Kevin E Snyder, M.D.

March 24, 2004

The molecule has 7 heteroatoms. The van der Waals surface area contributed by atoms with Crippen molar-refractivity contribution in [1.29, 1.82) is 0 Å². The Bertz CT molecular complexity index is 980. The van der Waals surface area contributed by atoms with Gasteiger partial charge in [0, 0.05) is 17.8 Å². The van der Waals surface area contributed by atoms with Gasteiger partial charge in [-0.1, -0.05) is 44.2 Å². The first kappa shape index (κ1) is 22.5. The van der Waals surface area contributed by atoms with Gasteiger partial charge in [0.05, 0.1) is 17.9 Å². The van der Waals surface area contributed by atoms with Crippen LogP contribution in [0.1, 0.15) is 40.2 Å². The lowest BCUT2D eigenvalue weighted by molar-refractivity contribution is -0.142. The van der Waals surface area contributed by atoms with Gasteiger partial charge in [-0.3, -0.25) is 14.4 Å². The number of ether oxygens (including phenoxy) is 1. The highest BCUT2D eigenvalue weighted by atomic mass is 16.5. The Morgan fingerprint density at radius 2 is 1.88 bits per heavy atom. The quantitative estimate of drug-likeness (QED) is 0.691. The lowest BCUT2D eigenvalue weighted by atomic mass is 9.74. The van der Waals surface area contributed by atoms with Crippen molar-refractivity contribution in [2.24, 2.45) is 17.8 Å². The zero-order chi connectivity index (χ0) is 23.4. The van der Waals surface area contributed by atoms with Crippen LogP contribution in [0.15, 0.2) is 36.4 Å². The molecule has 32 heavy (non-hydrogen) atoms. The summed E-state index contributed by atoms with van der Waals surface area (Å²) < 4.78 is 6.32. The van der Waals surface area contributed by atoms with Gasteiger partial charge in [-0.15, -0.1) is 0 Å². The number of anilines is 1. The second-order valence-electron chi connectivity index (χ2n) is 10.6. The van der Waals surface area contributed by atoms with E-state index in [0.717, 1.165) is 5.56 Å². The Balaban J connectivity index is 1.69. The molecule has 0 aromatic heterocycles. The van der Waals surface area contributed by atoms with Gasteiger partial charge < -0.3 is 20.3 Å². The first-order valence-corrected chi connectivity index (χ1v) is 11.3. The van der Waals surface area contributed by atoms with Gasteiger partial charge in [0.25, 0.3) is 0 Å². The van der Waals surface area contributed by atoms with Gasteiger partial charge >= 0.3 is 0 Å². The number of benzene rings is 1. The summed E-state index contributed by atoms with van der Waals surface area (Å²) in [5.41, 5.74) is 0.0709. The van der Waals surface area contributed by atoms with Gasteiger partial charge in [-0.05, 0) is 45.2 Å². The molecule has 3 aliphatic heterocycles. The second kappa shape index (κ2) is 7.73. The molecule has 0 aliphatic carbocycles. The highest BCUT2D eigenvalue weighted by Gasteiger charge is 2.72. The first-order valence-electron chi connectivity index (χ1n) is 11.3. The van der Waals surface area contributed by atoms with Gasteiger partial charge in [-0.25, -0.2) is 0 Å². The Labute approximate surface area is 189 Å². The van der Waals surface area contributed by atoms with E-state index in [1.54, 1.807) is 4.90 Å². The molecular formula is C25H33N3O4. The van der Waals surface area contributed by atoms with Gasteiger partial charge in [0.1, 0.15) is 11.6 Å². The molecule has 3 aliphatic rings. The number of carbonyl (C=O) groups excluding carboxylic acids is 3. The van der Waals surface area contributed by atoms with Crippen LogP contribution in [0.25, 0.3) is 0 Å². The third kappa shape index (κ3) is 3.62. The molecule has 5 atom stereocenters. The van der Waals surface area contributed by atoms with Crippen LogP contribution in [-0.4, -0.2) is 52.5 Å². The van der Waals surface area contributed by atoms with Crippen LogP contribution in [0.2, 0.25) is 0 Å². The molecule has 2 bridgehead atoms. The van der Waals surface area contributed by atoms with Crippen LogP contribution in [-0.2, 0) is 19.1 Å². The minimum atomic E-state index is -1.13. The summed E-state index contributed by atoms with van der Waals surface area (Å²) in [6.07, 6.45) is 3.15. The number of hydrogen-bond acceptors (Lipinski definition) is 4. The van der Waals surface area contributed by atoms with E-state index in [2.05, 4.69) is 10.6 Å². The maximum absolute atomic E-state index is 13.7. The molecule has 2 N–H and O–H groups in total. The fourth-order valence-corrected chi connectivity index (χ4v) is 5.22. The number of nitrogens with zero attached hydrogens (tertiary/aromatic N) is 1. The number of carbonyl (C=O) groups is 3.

Central neurocytomas tend to occur in younger patients, with an average age of presentation of 31. They tend to behave non-aggressively, with a long expected survival rate after diagnosis. These lesions may be diagnosed either by CT or MRI. Typical location for a central neurocytoma is within a lateral ventricle. Preferentially, these tumors tend to involve a broad base of attachment with the lateral ventricle or with the septum pellucidum, as in this case. They also tend to occur in the region of the foramen or Monro, with almost all presenting cases demonstrating resultant hydrocephalus. CT imaging characteristics include small intra-tumor cysts, calcifications and a slightly hyperdense attenuation pattern. MRI demonstrates a heterogeneous signal intensity with mild, heterogeneous enhancement. Foci of markedly low signal intensity may be present, which can represent either calcifications (as in this case) or vascular flow voids.

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